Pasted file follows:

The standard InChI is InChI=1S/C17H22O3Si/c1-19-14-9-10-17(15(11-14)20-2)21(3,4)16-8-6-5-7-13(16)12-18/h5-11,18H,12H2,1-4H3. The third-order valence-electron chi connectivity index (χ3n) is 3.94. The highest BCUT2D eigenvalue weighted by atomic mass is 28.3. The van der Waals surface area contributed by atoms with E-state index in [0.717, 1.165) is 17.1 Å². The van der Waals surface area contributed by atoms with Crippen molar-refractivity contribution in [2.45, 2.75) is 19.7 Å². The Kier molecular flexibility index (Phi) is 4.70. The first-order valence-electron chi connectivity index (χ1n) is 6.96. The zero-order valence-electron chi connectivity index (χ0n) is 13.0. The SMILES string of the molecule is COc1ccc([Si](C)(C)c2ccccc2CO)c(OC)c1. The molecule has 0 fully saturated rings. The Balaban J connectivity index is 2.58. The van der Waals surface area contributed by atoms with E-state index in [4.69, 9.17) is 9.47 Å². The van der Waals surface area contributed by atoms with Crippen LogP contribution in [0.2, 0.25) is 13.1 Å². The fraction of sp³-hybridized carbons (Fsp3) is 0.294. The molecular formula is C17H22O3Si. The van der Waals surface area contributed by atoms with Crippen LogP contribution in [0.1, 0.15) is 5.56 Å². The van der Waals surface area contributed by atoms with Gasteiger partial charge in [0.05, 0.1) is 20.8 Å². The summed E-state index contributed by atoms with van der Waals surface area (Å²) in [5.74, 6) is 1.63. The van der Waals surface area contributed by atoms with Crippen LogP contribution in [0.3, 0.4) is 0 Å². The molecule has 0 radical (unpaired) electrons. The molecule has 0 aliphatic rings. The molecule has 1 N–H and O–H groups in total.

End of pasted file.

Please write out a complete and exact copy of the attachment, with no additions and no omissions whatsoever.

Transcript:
The standard InChI is InChI=1S/C17H22O3Si/c1-19-14-9-10-17(15(11-14)20-2)21(3,4)16-8-6-5-7-13(16)12-18/h5-11,18H,12H2,1-4H3. The third-order valence-electron chi connectivity index (χ3n) is 3.94. The highest BCUT2D eigenvalue weighted by atomic mass is 28.3. The van der Waals surface area contributed by atoms with E-state index in [0.717, 1.165) is 17.1 Å². The van der Waals surface area contributed by atoms with Crippen molar-refractivity contribution in [2.45, 2.75) is 19.7 Å². The Kier molecular flexibility index (Phi) is 4.70. The first-order valence-electron chi connectivity index (χ1n) is 6.96. The zero-order valence-electron chi connectivity index (χ0n) is 13.0. The SMILES string of the molecule is COc1ccc([Si](C)(C)c2ccccc2CO)c(OC)c1. The molecule has 0 fully saturated rings. The Balaban J connectivity index is 2.58. The van der Waals surface area contributed by atoms with E-state index in [4.69, 9.17) is 9.47 Å². The van der Waals surface area contributed by atoms with Crippen LogP contribution in [0.2, 0.25) is 13.1 Å². The fraction of sp³-hybridized carbons (Fsp3) is 0.294. The molecular formula is C17H22O3Si. The van der Waals surface area contributed by atoms with Crippen LogP contribution in [0.1, 0.15) is 5.56 Å². The van der Waals surface area contributed by atoms with Gasteiger partial charge in [0.05, 0.1) is 20.8 Å². The summed E-state index contributed by atoms with van der Waals surface area (Å²) in [5.74, 6) is 1.63. The van der Waals surface area contributed by atoms with Crippen LogP contribution in [0.3, 0.4) is 0 Å². The molecule has 0 radical (unpaired) electrons. The molecule has 0 aliphatic rings. The molecule has 1 N–H and O–H groups in total.